GE Invests Billions in Fracking Industry, Improves Process

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General Electric Co has hopped on the shale boom bandwagon—reportedly investing billions of dollars into fracking technology, a controversial me...

 

General Electric Co has hopped on the shale boom bandwagon—reportedly investing billions of dollars into fracking technology, a controversial method of extracting oil and gas.

By buying up fracking-related companies and opening a new laboratory in Oklahoma, the company believes that cutting-edge science and improved technologies will reduce the controversies that have the public so worried, mitigating the potential environmental and health hazards involved.

"We like the oil and gas base because we see the need for resources for a long time to come," Mark Little, a senior vice-president, told CBC news.

Although the company has had little involvement in the oil and gas sector over the last decade, GE has invested more than $15 billion in US natural gas in the last few years. GE doesn't drill the wells or produce oil or gas, but rather manages some of the major risks involved in the process—an effort placating the concerns of some environmentalists.

That includes working to reduce and clean up wastewater, improve fracking methods and reduce air pollution released during drilling. GE has a variety of expertise that will prove beneficial to the industry. Of some of its devices, GE will use technologies that can relay information to people on the surface about exactly what is happening one to two miles below ground.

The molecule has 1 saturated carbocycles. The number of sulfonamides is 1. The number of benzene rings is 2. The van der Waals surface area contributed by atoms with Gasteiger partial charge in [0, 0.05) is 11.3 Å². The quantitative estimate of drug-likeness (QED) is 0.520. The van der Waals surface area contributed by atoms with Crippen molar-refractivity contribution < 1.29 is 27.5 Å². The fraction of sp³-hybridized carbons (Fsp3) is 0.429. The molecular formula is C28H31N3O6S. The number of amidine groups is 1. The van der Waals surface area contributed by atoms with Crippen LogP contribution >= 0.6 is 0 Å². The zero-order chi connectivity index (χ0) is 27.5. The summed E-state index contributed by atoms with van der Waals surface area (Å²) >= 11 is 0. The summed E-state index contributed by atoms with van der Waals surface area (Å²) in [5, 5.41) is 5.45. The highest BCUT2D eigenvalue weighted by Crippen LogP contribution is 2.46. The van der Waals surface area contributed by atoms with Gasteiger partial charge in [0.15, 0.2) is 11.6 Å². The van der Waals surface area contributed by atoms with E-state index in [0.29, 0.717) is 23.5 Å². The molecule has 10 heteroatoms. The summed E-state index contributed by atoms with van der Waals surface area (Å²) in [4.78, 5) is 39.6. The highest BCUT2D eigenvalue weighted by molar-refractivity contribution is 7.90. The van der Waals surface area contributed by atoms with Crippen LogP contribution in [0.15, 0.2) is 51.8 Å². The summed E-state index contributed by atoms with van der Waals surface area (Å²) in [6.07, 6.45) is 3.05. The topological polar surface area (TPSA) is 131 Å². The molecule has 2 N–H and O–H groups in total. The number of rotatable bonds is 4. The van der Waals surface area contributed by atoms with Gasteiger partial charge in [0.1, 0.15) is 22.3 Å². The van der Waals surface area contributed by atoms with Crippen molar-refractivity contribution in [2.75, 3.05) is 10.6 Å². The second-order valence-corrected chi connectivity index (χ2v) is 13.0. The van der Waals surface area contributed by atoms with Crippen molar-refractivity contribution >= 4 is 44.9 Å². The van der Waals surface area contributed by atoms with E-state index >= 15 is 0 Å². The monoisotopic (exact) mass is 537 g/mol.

"It's exciting to see," Michael Shellenberger, one of the founders of Oakland's Breakthrough Institute, told CBS news. "I think it is a positive response to legitimate public concerns about the environmental impacts [of fracking]."

Not only will industry gain more information “than ever before,” but also tools to help improved production and profits.

"There are some real technical issues that these folks at GE might be able to make real progress on," Neil Donahue, a professor of engineering and public policy at Carnegie Mellon University in Pittsburgh, added.

At the very least, GE's move into the natural gas market is a good sign that industry is working to make a promising energy source as environmentally sustainable as possible in its pursuit.

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